Indeed, frontier primary sources and cultural markers refute the possibility of a homogeneous folk society. Archaeological studies of Appalachian South Carolina point to a fusion of foodways, crafts, and textiles production among several European and Euroamerican ethnic groups, Indians, and Africans. Cuming described the late eighteenth-century population of the counties that are present-day West Virginia as being "compounded of a great number of nations, not yet amalgamated," including "English, Irish, Scotch, Dutch, Swiss, German, French, and almost from every country in Europe." According to Toulmin, the town of Winchester had 1,660 inhabitants in 1793, and they were "a motley set of Germans, Irish, Scots, and Anglo-Americans." As the Revolutionary War opened, English, Scotch-Irish, German, Welsh, and French Huguenot emigrants had settled in northwestern North Carolina. While ethnic groups of English and Celtic heritage predominated, German emigrants had a strong presence in several areas of antebellum Southern Appalachia. One of every four western Maryland households was German, and Germans accounted for one of every seven of the households in the Appalachian counties of Virginia and West Virginia. In the Appalachian counties of North Carolina and Tennessee, one of every eight households was German. In addition to settlers of English, Celtic, and German origins, emigrants from other European countries were sprinkled all over the region. For example, a 1782 will bequeathed Berkeley County, West Virginia, slaves and land to Italian Guiseppi Minghini. In 1793, a landless Hispanic male named "James Gunsaulas" [Gonzalez] paid taxes on one horse and three cattle to Floyd County, Kentucky. Similar entries for non-Anglo-Saxon households can easily be spotted in frontier county tax lists all over the region. (22)



1. Regarding ethnic homogeneity, see Williams, "Southern Mountaineer," pp. 12-14. Such stereotypes are still reprinted in undergraduate readers; see, for example, Ergood and Kuhre, Appalachia, pp. 54-58. Moreover, this thinking still dominates regional cultural exhibits, especially those of the National Park Service. Beaver, "Women in Appalachia," p. ix.

2. Harney, "Strange Land," pp. 429-38. Shapiro, Appalachia on Our Mind, pp. 80-86.

3. Tolnay and Beck, Festival of Violence, pp. 10-22. Hofstadter, Social Darwinism, pp. 51-66, 172, 192-193. Encyclopedia of Sociology, p. 269. Modern Dictionary of Sociology, p. 263.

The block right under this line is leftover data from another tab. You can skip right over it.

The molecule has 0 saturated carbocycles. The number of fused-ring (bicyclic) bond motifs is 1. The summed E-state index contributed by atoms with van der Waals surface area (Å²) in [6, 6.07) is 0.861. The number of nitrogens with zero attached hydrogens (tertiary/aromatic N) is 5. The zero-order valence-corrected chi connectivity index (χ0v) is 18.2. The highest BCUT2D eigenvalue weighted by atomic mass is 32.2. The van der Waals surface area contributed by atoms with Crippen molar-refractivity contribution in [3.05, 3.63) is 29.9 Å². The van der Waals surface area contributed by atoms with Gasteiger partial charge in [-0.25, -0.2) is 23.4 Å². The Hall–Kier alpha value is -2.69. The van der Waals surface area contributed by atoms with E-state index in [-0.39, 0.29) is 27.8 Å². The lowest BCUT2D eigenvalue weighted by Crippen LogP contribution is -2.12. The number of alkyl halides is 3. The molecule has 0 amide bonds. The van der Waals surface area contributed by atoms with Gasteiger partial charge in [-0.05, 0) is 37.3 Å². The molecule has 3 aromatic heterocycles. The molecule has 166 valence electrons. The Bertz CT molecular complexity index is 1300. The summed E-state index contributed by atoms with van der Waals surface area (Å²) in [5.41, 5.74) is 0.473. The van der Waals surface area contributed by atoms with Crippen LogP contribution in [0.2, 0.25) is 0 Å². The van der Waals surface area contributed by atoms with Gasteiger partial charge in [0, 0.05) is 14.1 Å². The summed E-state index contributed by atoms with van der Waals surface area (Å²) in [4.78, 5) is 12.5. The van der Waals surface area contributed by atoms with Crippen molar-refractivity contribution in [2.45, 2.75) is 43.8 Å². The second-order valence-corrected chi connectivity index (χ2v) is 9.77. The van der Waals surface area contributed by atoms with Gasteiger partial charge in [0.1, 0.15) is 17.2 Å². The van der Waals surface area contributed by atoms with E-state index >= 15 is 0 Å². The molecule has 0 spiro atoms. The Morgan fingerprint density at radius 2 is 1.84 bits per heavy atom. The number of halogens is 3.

4. Allen, Invention of the White Race, vol. 1, pp.31-32, 46. Frost, "Our Contemporary Ancestors," p. 319. Klotter, "Black South," p. 51. Regarding rhetoric about freedmen's schools, see Frederickson, Black Image, pp. 180-81. For specific examples from the period, see Parmelee, "Freedmen's Aid Societies," pp. 260-95 and Langhorne, "Homes," pp. 17-25. Shapiro, Appalachia on Our Mind, p. 92.

5. I have previously described the historical process through which this region was incorporated into the capitalist world-system; see Dunaway, First American Frontier, pp. 1-22. Wallerstein, Historical Capitalism, p. 83. Cox, Foundations, pp. 17-33. Patterson, Slavery, p. 212. Dunaway, "Incorporation as Interactive Process," pp. 455-70. Wallerstein, Historical Capitalism, pp. 97-102. Abdel-Malek, Civilisations, pp. 73-81. Dunaway, "Ethnic Conflict, "" pp. 1-34. Henderson, "Postcolonial Ghost Dancing," p. 63.

6. Wallerstein, Geopolitics, p. 193. "Southern Lands," p. 117. Gaventa, Power and Powerlessness, pp. 64-70.

7. Spaulding, Men of the Mountains, p. 61. Ziegler and Grosscup, Heart, pp. 214-15. Hirsch, "Experimental Study," pp. 185-229. Shaler, Kentucky, p. 373. For an uncritical summary of these notions, one has only to read notes 13, 44, 45, 47, 48 of Williams, "Southern Mountaineer," pp. 38-39. The rhetoric make it clear that Williams was not critical of these ideas from the 1920s. For example, he does not question blond hair as one indicator used by a geneticist to identify ethnic heritage, and he freely uses "blood of the settlers" to explain the presence or absence of ethnic groups. Kephart, Our Southern Highlanders, p. 151. Fiske, Old Virginia, pp. 319-22.

8. Semple, "Anglo-Saxons," p. 588. For a critical review of the Social Darwinism of church groups, see Shapiro, Appalachia on Our Minds, pp. 32-58. Haney, Mountain People, p. 25.